MEJO 121:Blog Post
Lighting Darker Skin Tones
One of my favorite shows on television is “Insecure”. Traditionally, most films and television shows are known for doing a poor job when it comes to lighting black actors and actresses well. However the hit HBO show, “Insecure” is an exception to the rule.
So what’s the secret behind “Insecure” success? How does the hit HBO series make its black actors look so good on camera? How does insecure ensure every cast member looks striking on screen?
The secret, HBO’s cinematographer, Ava Berkofsky. In an interview with Mic, Berksofsky shares best practices for properly lightening black faces.
It’s all about the skin’s reflective !
1.Make sure the makeup artist uses a reflective base on the skin
2. Give skin something to reflect
Pro-tip: It’s not the amount of intensity of the light source, it’s the surface area of the light
3. Use a polarizer, which is a filter that goes in front of the lens.
Pro-tip: This actually works really well when you are lighting with a reflective surface on skin tone, because it can shape the light in a pretty effective way
Ava told Mic that when she was in film school, her professor would teach students to throw blue and amber light onto darker skin actors. However, Ava disagrees. Ava believes that there is not one shade that lights all types of darker skin tones.
The crew of “Insecure” puts a lot of effort into lighting black people properly because they recognize the importance of representing black culture properly. Insecure does this to send the message that black features don’t just look good but they are good.
In my Mejo 121 course at The University of North Carolina at Chapel Hill, digital storytelling, my professor, Alexis Walker Romero, recognized that our curriculum did not emphasize how to light darker skin tones. My professor took additional time to explain best practices to my class to ensure we had the technical knowledge to represent darker skin tones in the best possible manner.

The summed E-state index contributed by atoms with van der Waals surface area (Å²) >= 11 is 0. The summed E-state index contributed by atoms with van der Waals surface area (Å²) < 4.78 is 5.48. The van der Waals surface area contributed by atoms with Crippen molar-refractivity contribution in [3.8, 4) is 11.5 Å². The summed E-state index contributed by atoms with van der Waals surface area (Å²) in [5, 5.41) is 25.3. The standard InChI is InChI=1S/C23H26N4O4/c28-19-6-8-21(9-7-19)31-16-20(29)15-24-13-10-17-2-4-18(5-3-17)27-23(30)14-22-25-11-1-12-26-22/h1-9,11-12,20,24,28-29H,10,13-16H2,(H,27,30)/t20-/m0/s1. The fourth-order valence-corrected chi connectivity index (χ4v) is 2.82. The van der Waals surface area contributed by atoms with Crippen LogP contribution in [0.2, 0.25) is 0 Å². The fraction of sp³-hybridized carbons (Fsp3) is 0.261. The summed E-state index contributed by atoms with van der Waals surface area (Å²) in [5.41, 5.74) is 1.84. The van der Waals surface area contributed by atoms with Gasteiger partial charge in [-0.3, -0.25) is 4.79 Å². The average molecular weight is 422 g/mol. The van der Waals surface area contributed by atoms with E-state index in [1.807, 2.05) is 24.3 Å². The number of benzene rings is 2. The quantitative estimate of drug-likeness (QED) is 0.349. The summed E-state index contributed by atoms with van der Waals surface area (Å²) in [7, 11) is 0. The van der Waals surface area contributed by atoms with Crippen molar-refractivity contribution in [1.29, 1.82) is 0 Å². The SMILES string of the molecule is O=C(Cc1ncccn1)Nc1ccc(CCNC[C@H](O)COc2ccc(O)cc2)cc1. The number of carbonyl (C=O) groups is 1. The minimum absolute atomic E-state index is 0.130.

From my professor, I learned that it is still important to use a hair light when shooting black people. She highlighted that there is a common misconception that people with a lot of texture in their hair don’t need a hair light, but they still do. Including a hair light with darker skin tones still creates a halo effect. It is also important to be aware of undertones.
Additionally, for darker skin tones with warm undertones it is recommended that you take portraits around earth tones like red, gold, and brown. For darker skin tones with cool undertones take portraits with water tones like blue, silver, and purple. Also, photographers and cinematographers should embrace highlights and shadows.
When shooting darker skin tones, I learned that photographers and cinematographers should also pay attention to walls, backgrounds and reflective light.
For walls, it is important to keep light from reflecting off the walls for a more cinematic feel. For background, it is important to pay attention to the backgrounds. It is also a bad idea to tuck darker skin tones against dark backgrounds. But also, it is important to not contrast the background so much that you overexpose the background. For reflective light, don’t just put more light on people of color to make them look bright; you will blow them out. Instead, it is best to use reflective light to bounce light and showcase facial features.
I found learning how to light darker skin tones extremely beneficial in my digital storytelling course, especially because my subject for my story advertisement was a black woman. I hope after reading my blog post, you feel more equipped to light darker skin tones in your photography and or film work.
Harding, Xavier. “Keeping ‘Insecure’ Lit: HBO Cinematographer Ava Berkofsky on Properly Lighting Black Faces.” Mic, Mic, 6 Sept. 2017, www.mic.com/articles/184244/keeping-insecure-lit-hbo-cinematographer-ava-berkofsky-on-properly-lighting-black-faces#.PnFIdFwSm.